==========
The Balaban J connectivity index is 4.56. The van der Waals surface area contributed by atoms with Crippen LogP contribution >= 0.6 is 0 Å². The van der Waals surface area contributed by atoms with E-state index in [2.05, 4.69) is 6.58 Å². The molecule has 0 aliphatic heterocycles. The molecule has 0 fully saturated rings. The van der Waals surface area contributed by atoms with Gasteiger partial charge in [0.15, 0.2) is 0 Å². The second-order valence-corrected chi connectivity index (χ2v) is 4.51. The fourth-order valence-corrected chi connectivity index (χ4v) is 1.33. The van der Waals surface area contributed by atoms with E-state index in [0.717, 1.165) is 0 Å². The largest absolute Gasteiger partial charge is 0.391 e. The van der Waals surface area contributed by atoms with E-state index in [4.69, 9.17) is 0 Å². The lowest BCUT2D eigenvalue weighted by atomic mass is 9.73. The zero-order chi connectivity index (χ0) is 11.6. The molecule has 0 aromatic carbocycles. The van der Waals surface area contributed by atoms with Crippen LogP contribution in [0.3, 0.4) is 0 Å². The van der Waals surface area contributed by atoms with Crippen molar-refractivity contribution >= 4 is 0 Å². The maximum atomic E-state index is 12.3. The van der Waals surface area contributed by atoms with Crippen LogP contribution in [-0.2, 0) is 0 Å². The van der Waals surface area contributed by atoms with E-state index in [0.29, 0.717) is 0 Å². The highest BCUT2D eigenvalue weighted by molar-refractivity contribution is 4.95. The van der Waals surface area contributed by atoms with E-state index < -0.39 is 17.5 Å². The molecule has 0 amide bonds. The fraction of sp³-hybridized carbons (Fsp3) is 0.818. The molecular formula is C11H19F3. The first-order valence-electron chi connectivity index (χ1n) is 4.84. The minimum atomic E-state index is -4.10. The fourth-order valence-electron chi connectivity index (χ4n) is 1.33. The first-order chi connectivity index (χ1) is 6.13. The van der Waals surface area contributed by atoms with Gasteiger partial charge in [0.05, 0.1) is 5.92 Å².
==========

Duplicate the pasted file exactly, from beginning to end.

The Balaban J connectivity index is 4.56. The van der Waals surface area contributed by atoms with Crippen LogP contribution >= 0.6 is 0 Å². The van der Waals surface area contributed by atoms with E-state index in [2.05, 4.69) is 6.58 Å². The molecule has 0 aliphatic heterocycles. The molecule has 0 fully saturated rings. The van der Waals surface area contributed by atoms with Gasteiger partial charge in [0.15, 0.2) is 0 Å². The second-order valence-corrected chi connectivity index (χ2v) is 4.51. The fourth-order valence-corrected chi connectivity index (χ4v) is 1.33. The van der Waals surface area contributed by atoms with E-state index in [0.717, 1.165) is 0 Å². The largest absolute Gasteiger partial charge is 0.391 e. The van der Waals surface area contributed by atoms with E-state index in [4.69, 9.17) is 0 Å². The lowest BCUT2D eigenvalue weighted by atomic mass is 9.73. The zero-order chi connectivity index (χ0) is 11.6. The molecule has 0 aromatic carbocycles. The van der Waals surface area contributed by atoms with Crippen LogP contribution in [0.3, 0.4) is 0 Å². The van der Waals surface area contributed by atoms with Crippen molar-refractivity contribution >= 4 is 0 Å². The maximum atomic E-state index is 12.3. The van der Waals surface area contributed by atoms with Crippen LogP contribution in [-0.2, 0) is 0 Å². The van der Waals surface area contributed by atoms with E-state index in [0.29, 0.717) is 0 Å². The highest BCUT2D eigenvalue weighted by molar-refractivity contribution is 4.95. The van der Waals surface area contributed by atoms with E-state index < -0.39 is 17.5 Å². The molecule has 0 amide bonds. The fraction of sp³-hybridized carbons (Fsp3) is 0.818. The molecular formula is C11H19F3. The first-order valence-electron chi connectivity index (χ1n) is 4.84. The minimum atomic E-state index is -4.10. The fourth-order valence-electron chi connectivity index (χ4n) is 1.33. The first-order chi connectivity index (χ1) is 6.13. The van der Waals surface area contributed by atoms with Gasteiger partial charge in [0.05, 0.1) is 5.92 Å².